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The Great Resignation

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Today, millions of Americans have taken a leap of faith by quitting their jobs. The coined term ‘great resignation’ refers to the number of Americans who voluntarily left their positions in the last year. Throughout the pandemic, companies laid off workers in droves due to the coronavirus pandemic, leaving millions of Americans unemployed and relying on government assistance, according to the United States Bureau of Statistics. In the latter half of 2021, The United States saw these labor shortages shift for other reasons, such as employees voluntarily leaving their jobs. 

 

Though it may seem that millions of Americans have gotten up and left the workforce and never returned, that is not the case.

While 4.5 million Americans quit their jobs in December of 2021, according to BLS Jolts, the job openings and labor turnover survey program which produces data on job openings, hires, and separations, the number of job openings and hires have seen steady increases at 10.9 million job openings and 6.3 million hires. What this means is that rather than leaving the workforce in total, employees are job hopping and ultimately finding better opportunities.

“In these historic levels of quits, we are also seeing a very large number of hires,” said Nick Bunker, director of research for Indeed, an employment website for job listings. 

The United States is also seeing the rate of employment rise. With a larger demand for workers as the economy has reopened due to vaccines, there is a surge in demand. As the economy has more demand for workers; rises in wages, benefits, and flexibility is at the top of job seeker’s lists. 

According to the US  Bureau of Labor Statistics, job openings increased in several industries including food services (+133,000), information (+40,000), and nondurable goods manufacturing and state and local government  (+31,000  each).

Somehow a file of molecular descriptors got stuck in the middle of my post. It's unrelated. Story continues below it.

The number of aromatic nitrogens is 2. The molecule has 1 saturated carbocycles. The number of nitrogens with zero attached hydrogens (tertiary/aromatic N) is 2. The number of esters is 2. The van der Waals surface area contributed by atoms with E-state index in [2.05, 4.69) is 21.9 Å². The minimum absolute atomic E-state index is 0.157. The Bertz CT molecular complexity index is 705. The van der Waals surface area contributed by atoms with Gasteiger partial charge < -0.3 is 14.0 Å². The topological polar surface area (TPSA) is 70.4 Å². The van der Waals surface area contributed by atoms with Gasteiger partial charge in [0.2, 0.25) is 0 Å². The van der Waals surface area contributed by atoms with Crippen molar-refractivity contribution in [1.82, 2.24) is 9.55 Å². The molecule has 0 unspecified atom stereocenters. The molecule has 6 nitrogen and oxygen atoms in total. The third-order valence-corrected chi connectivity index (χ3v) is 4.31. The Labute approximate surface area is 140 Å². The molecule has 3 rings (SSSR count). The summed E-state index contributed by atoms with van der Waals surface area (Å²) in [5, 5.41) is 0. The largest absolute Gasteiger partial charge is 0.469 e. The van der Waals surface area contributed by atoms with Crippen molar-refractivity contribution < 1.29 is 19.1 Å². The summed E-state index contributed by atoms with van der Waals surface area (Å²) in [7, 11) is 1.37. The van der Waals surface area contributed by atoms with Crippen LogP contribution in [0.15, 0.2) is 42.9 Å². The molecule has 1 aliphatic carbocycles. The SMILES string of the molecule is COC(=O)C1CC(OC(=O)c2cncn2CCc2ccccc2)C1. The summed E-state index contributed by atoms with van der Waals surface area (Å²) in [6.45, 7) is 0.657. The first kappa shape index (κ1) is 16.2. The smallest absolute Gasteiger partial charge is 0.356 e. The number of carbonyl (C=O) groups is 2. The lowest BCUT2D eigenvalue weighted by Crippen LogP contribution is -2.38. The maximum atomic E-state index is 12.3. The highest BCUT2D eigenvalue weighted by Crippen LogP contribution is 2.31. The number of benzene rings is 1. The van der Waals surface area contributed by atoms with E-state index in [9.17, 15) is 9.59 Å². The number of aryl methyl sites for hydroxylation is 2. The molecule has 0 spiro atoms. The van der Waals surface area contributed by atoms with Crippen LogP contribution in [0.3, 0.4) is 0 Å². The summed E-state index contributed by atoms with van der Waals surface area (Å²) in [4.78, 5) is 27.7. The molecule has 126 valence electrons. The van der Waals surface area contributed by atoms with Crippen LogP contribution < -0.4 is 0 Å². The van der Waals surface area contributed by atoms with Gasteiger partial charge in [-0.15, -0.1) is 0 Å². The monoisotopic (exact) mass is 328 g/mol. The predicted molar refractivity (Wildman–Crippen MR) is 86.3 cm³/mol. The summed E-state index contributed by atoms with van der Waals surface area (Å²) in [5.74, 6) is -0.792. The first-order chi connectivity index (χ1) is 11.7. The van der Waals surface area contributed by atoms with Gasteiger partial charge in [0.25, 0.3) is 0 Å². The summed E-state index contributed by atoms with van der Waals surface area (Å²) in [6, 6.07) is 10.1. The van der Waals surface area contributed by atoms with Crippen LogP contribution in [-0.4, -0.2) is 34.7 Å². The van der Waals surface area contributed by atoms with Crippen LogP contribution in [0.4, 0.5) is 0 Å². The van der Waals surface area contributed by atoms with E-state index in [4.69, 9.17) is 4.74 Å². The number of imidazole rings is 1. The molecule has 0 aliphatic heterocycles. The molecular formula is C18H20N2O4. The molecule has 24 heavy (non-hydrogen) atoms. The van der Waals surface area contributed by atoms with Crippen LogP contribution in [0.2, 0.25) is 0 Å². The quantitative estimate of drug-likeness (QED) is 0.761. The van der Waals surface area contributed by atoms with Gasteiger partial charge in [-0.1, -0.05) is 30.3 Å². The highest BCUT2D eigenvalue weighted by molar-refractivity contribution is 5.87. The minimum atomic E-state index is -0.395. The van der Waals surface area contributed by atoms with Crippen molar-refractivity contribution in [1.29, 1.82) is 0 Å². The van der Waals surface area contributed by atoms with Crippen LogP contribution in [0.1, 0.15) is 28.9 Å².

An increase in wage and more responsibility was on the top of the list for Becky Chariton, who recently took a job as a social media manager. Chariton who previously worked in the nonprofit sector for nearly two years said although she had total autonomy in her position, working in the nonprofit field not only caused burnout from wearing many hats, but the compensation was not worth all of the hard work.

 
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“I just felt like I reached a point where I didn’t really have much growing to do there, and that I knew there were better opportunities to get paid more and have more flexibility,” said Chariton. 

And Becky is not alone, according to Resumebuilder.com, a professional development website, 50% of job seekers want better pay and benefits. Forty-two percent of job-seekers want a job they are more passionate about, while 32% say poor working conditions at their current job is the reason why they are exploring new employment opportunities. 

 

For Jheri Wills, a former diversity and inclusion associate at the University of the Arts in Philadelphia, Pennsylvania, the on-going effects of the novel Coronavirus pandemic impacted her decision to leave her job in more ways than one.